The first one she told me about was Beach Flags which is from Iran. “I had a long history with women’s issues,” Lorís explains. She got her degree from Rice University and immediately launched her career in film and the arts by crowdfunding and then shooting her first feature film, the award-winning Ensoulment, which covered women’s issues. “This film touches on that issue, but with a very unique story and told in a way that hasn’t been told before. I just love the spirit of it,” she said. The second one she named is an Official Selection, the Canadian film titled Hole by Martin Edralin. “That is a very strong film, it’s really hard to watch at times, but it’s one that stays with you for days. I was really happy when I saw that that one made it into the official selection,” Lorís said.
The last one she mentioned is the third place winner, a film from Sweden, Northern Great Mountain by Amanda Kernell. The film is about an elderly woman who denied her roots for a long time, but returns to her small hometown to come to terms with who she is and where she’s from. Lorís, with Lebanese roots and having immigrated to the U.S. in 1998 from Mexico City, was able to connect with the story. She explains, “I related to being from a different place, having to adapt to a completely new culture, and the whole idea of being a minority- and the idea of whether you want to integrate that with who you are or do you forget it?”
I could relate to this sentiment as well. I am Mexican-American, first generation U.S. citizen on my Mother’s side and second generation on my Father’s. I instantly understood what Lorís meant. It’s what most Mexican-Americans in the U.S. feel at some point in their lives. A sense of questioning cultural identity and a desire to feel like you belong. “It got me on a personal level”, she went on, “also, there was very little dialogue and I thought it was beautifully told.”
Lorís was kind enough to answer my questions about her personal career as well. She recently wrote a short screenplay called The Test. The screenplay won 3rd place at the L.A. Independent Film Festival and Best Debut Script Award at the ColorTape Film Festival in Australia.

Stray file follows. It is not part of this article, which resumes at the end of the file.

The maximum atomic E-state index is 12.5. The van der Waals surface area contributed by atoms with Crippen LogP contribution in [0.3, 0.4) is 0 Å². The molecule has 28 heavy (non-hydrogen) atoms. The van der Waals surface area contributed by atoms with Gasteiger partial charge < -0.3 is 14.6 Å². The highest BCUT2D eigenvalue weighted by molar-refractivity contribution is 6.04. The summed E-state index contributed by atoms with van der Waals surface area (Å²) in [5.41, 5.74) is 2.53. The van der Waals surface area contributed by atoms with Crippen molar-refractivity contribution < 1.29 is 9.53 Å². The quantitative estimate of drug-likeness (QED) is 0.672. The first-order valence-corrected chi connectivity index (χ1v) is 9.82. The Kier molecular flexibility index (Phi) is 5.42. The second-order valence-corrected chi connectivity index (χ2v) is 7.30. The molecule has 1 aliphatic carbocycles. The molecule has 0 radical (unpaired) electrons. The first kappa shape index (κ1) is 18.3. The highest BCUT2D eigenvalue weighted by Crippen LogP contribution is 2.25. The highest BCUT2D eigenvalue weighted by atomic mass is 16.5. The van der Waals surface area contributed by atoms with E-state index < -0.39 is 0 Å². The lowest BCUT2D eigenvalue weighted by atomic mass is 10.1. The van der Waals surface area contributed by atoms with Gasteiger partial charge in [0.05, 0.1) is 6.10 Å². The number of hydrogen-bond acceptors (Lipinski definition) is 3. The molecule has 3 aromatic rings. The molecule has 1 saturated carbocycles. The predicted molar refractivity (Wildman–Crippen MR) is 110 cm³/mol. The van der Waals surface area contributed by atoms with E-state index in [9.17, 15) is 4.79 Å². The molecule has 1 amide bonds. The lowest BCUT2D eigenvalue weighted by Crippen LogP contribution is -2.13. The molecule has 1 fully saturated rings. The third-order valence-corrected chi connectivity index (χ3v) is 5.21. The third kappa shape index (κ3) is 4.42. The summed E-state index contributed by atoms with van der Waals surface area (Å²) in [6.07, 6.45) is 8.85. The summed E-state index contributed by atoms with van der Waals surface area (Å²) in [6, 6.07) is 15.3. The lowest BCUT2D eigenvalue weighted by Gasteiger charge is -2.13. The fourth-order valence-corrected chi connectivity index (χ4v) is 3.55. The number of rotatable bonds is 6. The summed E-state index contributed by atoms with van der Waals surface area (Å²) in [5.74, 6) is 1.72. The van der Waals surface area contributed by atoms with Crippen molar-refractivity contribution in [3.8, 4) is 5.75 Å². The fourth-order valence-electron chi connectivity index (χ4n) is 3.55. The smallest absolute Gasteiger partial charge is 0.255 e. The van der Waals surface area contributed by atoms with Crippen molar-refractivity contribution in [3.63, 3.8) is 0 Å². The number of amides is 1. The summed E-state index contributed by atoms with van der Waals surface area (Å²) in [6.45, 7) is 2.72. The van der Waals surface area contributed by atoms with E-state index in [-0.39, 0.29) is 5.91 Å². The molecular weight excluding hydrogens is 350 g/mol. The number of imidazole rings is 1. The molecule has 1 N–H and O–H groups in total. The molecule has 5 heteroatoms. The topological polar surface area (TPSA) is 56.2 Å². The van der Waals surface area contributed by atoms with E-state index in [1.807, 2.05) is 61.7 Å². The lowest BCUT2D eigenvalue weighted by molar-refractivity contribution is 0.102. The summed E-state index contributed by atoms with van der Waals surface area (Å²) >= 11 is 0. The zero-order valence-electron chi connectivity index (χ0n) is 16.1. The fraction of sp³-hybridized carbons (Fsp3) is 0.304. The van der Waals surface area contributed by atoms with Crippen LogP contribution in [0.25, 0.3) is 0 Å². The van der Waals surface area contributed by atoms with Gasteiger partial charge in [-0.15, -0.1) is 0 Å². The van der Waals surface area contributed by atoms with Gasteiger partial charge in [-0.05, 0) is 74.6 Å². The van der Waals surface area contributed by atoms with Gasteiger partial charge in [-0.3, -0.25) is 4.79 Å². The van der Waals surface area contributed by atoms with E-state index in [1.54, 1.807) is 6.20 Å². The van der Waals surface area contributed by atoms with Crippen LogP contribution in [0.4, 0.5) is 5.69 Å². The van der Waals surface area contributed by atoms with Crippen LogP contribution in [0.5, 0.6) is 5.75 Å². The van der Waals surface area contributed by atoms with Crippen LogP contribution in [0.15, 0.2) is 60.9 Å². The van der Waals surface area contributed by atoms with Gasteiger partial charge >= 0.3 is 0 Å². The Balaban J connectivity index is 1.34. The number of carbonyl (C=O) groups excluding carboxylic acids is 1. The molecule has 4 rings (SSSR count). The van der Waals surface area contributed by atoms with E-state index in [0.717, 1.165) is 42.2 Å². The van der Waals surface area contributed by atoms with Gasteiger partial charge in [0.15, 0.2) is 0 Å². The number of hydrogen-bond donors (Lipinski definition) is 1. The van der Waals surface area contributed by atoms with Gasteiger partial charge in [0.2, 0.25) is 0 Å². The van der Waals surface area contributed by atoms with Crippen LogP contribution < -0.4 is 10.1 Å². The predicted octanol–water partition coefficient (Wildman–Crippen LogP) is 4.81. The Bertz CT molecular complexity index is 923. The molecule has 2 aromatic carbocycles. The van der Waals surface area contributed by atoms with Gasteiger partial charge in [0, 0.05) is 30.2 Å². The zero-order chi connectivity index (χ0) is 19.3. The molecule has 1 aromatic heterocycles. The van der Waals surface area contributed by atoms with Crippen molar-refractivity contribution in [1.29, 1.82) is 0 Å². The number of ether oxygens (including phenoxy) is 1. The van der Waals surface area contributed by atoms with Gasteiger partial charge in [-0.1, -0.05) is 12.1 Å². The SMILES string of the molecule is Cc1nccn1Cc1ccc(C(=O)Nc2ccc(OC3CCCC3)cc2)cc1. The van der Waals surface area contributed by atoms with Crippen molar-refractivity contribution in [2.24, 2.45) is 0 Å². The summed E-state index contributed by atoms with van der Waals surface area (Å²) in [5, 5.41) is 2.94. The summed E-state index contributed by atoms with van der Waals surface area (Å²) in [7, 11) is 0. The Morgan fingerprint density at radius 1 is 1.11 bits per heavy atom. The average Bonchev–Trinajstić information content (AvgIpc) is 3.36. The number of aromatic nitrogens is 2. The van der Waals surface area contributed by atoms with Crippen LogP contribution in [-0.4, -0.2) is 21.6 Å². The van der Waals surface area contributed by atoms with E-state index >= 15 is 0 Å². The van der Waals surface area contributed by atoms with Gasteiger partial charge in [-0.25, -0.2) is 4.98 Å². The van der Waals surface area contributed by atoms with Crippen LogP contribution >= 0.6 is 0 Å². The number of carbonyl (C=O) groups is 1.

“After Ensoulment, I wanted to get into narrative, because that’s what I’m more passionate about at this stage of my life,” Lorís said, “this short script has no dialogue and it sheds light on the darker side of where women could also go. You hear so much about women empowerment in film and rarely hear about men, so I wanted to explore that area and tell a different story where the woman is showing a different side of herself.” Lorís will begin shooting The Test toward the end of July 2015.
Lorís has a busy schedule as it is. Aside from organizing the Literally Short Film awards, she runs the day to day creative initiatives and administrative work at Literal Magazine, writes feature articles, hosts their podcast called Literally Everything, and continues to write and produce film. “I have another script that I’ve been working on,” she said. After Ensoulment, the filmmaker wrote a feature, but then took a step back from it as part of the process. She explains, “I had just finished the feature, so I just let it rest and I’m waiting until I finish this short before I move on to that one again.” If all goes according to plan, her second feature will be a narrative and will be produced within the next couple of years.